Ohio Planned Parenthood Clinic Vandalized, Called ‘Den Of Babykillers’

CREDIT: AP Photo, Manuel Balce Ceneta

Anti-abortion protesters at the March for Life 2016 rally in Washington, D.C., Friday, Jan. 22, 2016.

Staff of a Columbus, Ohio Planned Parenthood clinic were greeted Monday morning with a freshly painted message in red scrawled on the outside of their clinic: “SATAN DEN OF BABYKILLERS GOD SEE ALLLL Mark 9:14.”

The Bible passage cited tells a story of a demonic child who is cured by prayer — a possible metaphor for the medical providers who work inside.

Monday’s graffiti is the first major act of vandalism to a Planned Parenthood clinic since an anti-abortion extremist killed three — and wounded many others — at a Colorado Springs Planned Parenthood in November. It joins a growing list of clinics across the country that have been the target of hateful vandalism and arson over the past year.

The Ohio clinic’s daily protesters — who yell “God loves you!” and “You have alternatives!” at patients from the sidewalk — say they had nothing to do with the weekend’s vandalism, and respect private property. But the vandalism didn’t stop them from coming out on Monday.

Planned Parenthood representatives were quick to respond to the attack, saying the attempt to “demonize Planned Parenthood and the 80,000 Ohioans who come to [Planned Parenthood] for basic health care” would only make the organization stronger.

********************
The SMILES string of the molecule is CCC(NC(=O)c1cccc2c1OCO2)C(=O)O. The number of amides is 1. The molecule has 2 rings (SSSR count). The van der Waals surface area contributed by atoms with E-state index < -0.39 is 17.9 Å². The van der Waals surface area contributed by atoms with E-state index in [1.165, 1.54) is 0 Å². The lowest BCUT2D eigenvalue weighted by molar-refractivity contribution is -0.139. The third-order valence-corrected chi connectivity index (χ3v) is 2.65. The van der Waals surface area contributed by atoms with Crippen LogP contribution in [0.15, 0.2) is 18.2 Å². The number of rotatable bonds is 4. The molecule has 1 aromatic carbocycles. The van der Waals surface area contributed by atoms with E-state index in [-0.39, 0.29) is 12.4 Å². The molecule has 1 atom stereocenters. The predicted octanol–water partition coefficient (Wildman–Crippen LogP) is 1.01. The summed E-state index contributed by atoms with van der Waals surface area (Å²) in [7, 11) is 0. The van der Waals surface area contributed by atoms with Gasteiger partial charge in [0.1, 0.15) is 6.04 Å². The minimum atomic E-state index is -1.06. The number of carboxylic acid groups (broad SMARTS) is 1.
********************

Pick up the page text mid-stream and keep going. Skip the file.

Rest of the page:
“The individuals responsible for this act hope to send a signal that using acts of violence will intimidate health-care professionals and the women we serve,” said Nicole Evans, spokeswoman for Planned Parenthood of Greater Ohio. “They are wrong. Our doors will stay open.”

The act of vandalism comes exactly two weeks after Ohio Governor and presidential hopeful John Kasich signed a bill that would pull all federal funding from state Planned Parenthood clinics. Many public health advocates have argued that this bill, which cuts state financial ties with insurance companies that cover abortion, is a political stunt that will unintentionally prevent state health departments from accessing crucial funding for procedures and screenings completely unrelated to abortion. Similar to other state bills aiming to cut ties with Planned Parenthood, Ohio’s reasoning to enact this bill is entirely based on the misleading video campaign that says the women’s health organization profits off fetal tissue — a campaign that has been discredited by nearly a dozen state courts.

More broadly, Ohio is one of the states with the most stringent abortion restrictions in the country. The rapid pace of clinic closures there over the past several years is second only to Texas.